Burning Spear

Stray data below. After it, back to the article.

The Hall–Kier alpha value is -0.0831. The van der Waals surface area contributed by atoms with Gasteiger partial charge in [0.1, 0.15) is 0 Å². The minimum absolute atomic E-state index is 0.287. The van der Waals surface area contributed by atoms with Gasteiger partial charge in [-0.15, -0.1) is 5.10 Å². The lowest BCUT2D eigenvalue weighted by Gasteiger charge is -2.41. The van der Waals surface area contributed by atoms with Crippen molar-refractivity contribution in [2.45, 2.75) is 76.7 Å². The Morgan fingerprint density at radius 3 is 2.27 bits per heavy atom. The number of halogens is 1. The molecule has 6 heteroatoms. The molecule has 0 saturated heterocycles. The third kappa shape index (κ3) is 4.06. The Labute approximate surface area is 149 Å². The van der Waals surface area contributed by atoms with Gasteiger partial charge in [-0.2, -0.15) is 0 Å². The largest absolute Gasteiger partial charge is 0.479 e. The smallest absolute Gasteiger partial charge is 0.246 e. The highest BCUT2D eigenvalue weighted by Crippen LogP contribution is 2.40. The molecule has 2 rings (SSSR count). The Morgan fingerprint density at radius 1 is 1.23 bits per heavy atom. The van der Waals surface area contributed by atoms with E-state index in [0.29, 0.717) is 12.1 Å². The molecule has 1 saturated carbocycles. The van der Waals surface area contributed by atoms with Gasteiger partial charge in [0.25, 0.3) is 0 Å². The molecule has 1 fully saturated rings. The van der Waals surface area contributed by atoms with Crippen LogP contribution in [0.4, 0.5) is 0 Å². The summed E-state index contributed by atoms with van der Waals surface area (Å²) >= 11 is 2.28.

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Perhaps the most amazing thing about Burning Spear is how little his approach has changed after nearly 40 years as a recording artist. His themes and concerns -- freedom, self-determination, equal rights -- have remained constant, and he sticks pretty close to his original musical template of slow to mid-tempo roots rhythms with plenty of horns and percussion layered into the mix for added punch. As new styles have swept through the Jamaican music business, Spear has stayed his ground, sure in what he wants to say and how he wants to say it. So there are no surprises on Free Man, the first release on Burning Spear's new record label, Burning Music. The songs stick to righteous themes, the backing tracks are solid but not flashy, fleshed out with his trademark sonorous horn charts, and while his voice occasionally drifts off-pitch, Spear delivers what he has always delivered: Solid, workingman's roots music full of anger, hope, redemption and earthy wisdom. Working with veteran Jamaican session players like percussionist Uziah "Sticky" Thompson and drummer Leroy "Horsemouth" Wallace, Spear still radiates the kind of tempered joy at life and music that made his early work from the mid- to late-'70s (Marcus Garvey, Man in the Hills, Dry & Heavy) such classics. Among the highlights here are the gritty "Rock and Roll," the perennial Marcus Garvey homage, "Rise Up," and Spear's call to politicians to rethink things, "Changes." While Free Man doesn't quite equal those classic early albums, it is cut from the same quilt, and it won't disappoint his many fans.

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